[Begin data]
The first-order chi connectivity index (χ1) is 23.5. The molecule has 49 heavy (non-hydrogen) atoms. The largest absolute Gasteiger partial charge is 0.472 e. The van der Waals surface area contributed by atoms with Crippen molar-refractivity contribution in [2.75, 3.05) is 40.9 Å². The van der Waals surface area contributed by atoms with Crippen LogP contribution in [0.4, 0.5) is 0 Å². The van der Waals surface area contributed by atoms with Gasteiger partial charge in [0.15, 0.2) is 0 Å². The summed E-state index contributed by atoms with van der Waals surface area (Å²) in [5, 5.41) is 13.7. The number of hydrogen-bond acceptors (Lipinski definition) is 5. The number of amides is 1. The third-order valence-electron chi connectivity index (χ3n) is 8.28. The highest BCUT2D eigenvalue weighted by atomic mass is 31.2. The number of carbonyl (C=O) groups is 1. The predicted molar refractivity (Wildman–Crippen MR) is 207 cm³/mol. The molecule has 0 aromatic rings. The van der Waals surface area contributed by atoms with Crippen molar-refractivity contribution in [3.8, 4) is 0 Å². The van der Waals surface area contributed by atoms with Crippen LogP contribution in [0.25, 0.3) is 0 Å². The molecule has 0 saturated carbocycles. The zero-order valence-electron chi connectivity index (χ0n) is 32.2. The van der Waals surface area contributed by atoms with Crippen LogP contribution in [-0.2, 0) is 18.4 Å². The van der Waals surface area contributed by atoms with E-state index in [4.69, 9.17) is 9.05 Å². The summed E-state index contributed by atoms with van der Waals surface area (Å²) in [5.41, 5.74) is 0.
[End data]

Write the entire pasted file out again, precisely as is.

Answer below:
The first-order chi connectivity index (χ1) is 23.5. The molecule has 49 heavy (non-hydrogen) atoms. The largest absolute Gasteiger partial charge is 0.472 e. The van der Waals surface area contributed by atoms with Crippen molar-refractivity contribution in [2.75, 3.05) is 40.9 Å². The van der Waals surface area contributed by atoms with Crippen LogP contribution in [0.4, 0.5) is 0 Å². The van der Waals surface area contributed by atoms with Gasteiger partial charge in [0.15, 0.2) is 0 Å². The summed E-state index contributed by atoms with van der Waals surface area (Å²) in [5, 5.41) is 13.7. The number of hydrogen-bond acceptors (Lipinski definition) is 5. The number of amides is 1. The third-order valence-electron chi connectivity index (χ3n) is 8.28. The highest BCUT2D eigenvalue weighted by atomic mass is 31.2. The number of carbonyl (C=O) groups is 1. The predicted molar refractivity (Wildman–Crippen MR) is 207 cm³/mol. The molecule has 0 aromatic rings. The van der Waals surface area contributed by atoms with Crippen molar-refractivity contribution in [3.8, 4) is 0 Å². The van der Waals surface area contributed by atoms with Crippen LogP contribution in [0.25, 0.3) is 0 Å². The molecule has 0 saturated carbocycles. The zero-order valence-electron chi connectivity index (χ0n) is 32.2. The van der Waals surface area contributed by atoms with Crippen LogP contribution in [-0.2, 0) is 18.4 Å². The van der Waals surface area contributed by atoms with E-state index in [4.69, 9.17) is 9.05 Å². The summed E-state index contributed by atoms with van der Waals surface area (Å²) in [5.41, 5.74) is 0.